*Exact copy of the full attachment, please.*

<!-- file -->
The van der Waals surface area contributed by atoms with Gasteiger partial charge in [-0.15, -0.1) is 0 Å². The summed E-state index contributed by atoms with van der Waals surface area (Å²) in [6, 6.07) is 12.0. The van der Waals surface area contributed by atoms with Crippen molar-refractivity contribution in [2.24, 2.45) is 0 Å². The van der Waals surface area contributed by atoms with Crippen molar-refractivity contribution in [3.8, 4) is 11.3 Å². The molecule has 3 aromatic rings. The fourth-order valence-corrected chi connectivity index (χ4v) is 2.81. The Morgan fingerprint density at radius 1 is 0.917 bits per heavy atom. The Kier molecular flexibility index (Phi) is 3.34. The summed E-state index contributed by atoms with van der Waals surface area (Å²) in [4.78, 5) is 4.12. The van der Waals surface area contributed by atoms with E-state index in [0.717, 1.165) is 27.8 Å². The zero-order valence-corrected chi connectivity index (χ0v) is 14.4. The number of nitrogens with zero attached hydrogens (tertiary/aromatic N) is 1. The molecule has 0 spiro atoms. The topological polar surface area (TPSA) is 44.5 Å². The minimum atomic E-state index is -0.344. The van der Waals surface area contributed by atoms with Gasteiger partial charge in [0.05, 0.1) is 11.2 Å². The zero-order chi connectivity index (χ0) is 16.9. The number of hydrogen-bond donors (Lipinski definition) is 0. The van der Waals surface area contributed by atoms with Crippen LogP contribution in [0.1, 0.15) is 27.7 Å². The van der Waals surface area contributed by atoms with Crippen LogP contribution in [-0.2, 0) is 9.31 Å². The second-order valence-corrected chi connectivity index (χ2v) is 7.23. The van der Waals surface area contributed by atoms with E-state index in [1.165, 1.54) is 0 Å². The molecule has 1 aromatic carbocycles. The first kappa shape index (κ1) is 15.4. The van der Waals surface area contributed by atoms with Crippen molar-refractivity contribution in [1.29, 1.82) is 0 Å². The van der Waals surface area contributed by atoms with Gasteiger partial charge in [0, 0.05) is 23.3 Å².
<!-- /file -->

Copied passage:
The van der Waals surface area contributed by atoms with Gasteiger partial charge in [-0.15, -0.1) is 0 Å². The summed E-state index contributed by atoms with van der Waals surface area (Å²) in [6, 6.07) is 12.0. The van der Waals surface area contributed by atoms with Crippen molar-refractivity contribution in [2.24, 2.45) is 0 Å². The van der Waals surface area contributed by atoms with Crippen molar-refractivity contribution in [3.8, 4) is 11.3 Å². The molecule has 3 aromatic rings. The fourth-order valence-corrected chi connectivity index (χ4v) is 2.81. The Morgan fingerprint density at radius 1 is 0.917 bits per heavy atom. The Kier molecular flexibility index (Phi) is 3.34. The summed E-state index contributed by atoms with van der Waals surface area (Å²) in [4.78, 5) is 4.12. The van der Waals surface area contributed by atoms with E-state index in [0.717, 1.165) is 27.8 Å². The zero-order valence-corrected chi connectivity index (χ0v) is 14.4. The number of nitrogens with zero attached hydrogens (tertiary/aromatic N) is 1. The molecule has 0 spiro atoms. The topological polar surface area (TPSA) is 44.5 Å². The minimum atomic E-state index is -0.344. The van der Waals surface area contributed by atoms with Gasteiger partial charge in [0.05, 0.1) is 11.2 Å². The zero-order chi connectivity index (χ0) is 16.9. The number of hydrogen-bond donors (Lipinski definition) is 0. The van der Waals surface area contributed by atoms with Crippen LogP contribution in [0.1, 0.15) is 27.7 Å². The van der Waals surface area contributed by atoms with Crippen LogP contribution in [-0.2, 0) is 9.31 Å². The second-order valence-corrected chi connectivity index (χ2v) is 7.23. The van der Waals surface area contributed by atoms with E-state index in [1.165, 1.54) is 0 Å². The molecule has 1 aromatic carbocycles. The first kappa shape index (κ1) is 15.4. The van der Waals surface area contributed by atoms with Crippen molar-refractivity contribution in [1.29, 1.82) is 0 Å². The van der Waals surface area contributed by atoms with Gasteiger partial charge in [0, 0.05) is 23.3 Å².